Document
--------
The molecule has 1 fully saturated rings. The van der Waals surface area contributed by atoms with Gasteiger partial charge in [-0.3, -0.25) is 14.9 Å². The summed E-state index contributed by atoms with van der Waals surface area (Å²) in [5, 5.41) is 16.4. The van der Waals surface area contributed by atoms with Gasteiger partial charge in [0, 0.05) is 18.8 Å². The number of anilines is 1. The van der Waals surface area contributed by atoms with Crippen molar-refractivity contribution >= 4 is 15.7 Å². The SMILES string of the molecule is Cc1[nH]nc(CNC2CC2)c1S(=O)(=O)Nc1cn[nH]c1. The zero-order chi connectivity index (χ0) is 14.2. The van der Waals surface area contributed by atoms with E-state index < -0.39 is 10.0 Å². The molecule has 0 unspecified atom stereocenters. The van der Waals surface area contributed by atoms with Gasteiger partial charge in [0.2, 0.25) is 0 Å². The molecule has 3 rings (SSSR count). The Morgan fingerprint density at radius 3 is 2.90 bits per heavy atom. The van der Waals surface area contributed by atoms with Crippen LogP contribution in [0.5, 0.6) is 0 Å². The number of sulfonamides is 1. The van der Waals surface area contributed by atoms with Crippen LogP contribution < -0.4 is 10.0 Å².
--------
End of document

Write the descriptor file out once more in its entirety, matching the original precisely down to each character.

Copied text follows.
The molecule has 1 fully saturated rings. The van der Waals surface area contributed by atoms with Gasteiger partial charge in [-0.3, -0.25) is 14.9 Å². The summed E-state index contributed by atoms with van der Waals surface area (Å²) in [5, 5.41) is 16.4. The van der Waals surface area contributed by atoms with Gasteiger partial charge in [0, 0.05) is 18.8 Å². The number of anilines is 1. The van der Waals surface area contributed by atoms with Crippen molar-refractivity contribution >= 4 is 15.7 Å². The SMILES string of the molecule is Cc1[nH]nc(CNC2CC2)c1S(=O)(=O)Nc1cn[nH]c1. The zero-order chi connectivity index (χ0) is 14.2. The van der Waals surface area contributed by atoms with E-state index < -0.39 is 10.0 Å². The molecule has 0 unspecified atom stereocenters. The van der Waals surface area contributed by atoms with Gasteiger partial charge in [0.2, 0.25) is 0 Å². The molecule has 3 rings (SSSR count). The Morgan fingerprint density at radius 3 is 2.90 bits per heavy atom. The van der Waals surface area contributed by atoms with Crippen LogP contribution in [0.5, 0.6) is 0 Å². The number of sulfonamides is 1. The van der Waals surface area contributed by atoms with Crippen LogP contribution < -0.4 is 10.0 Å².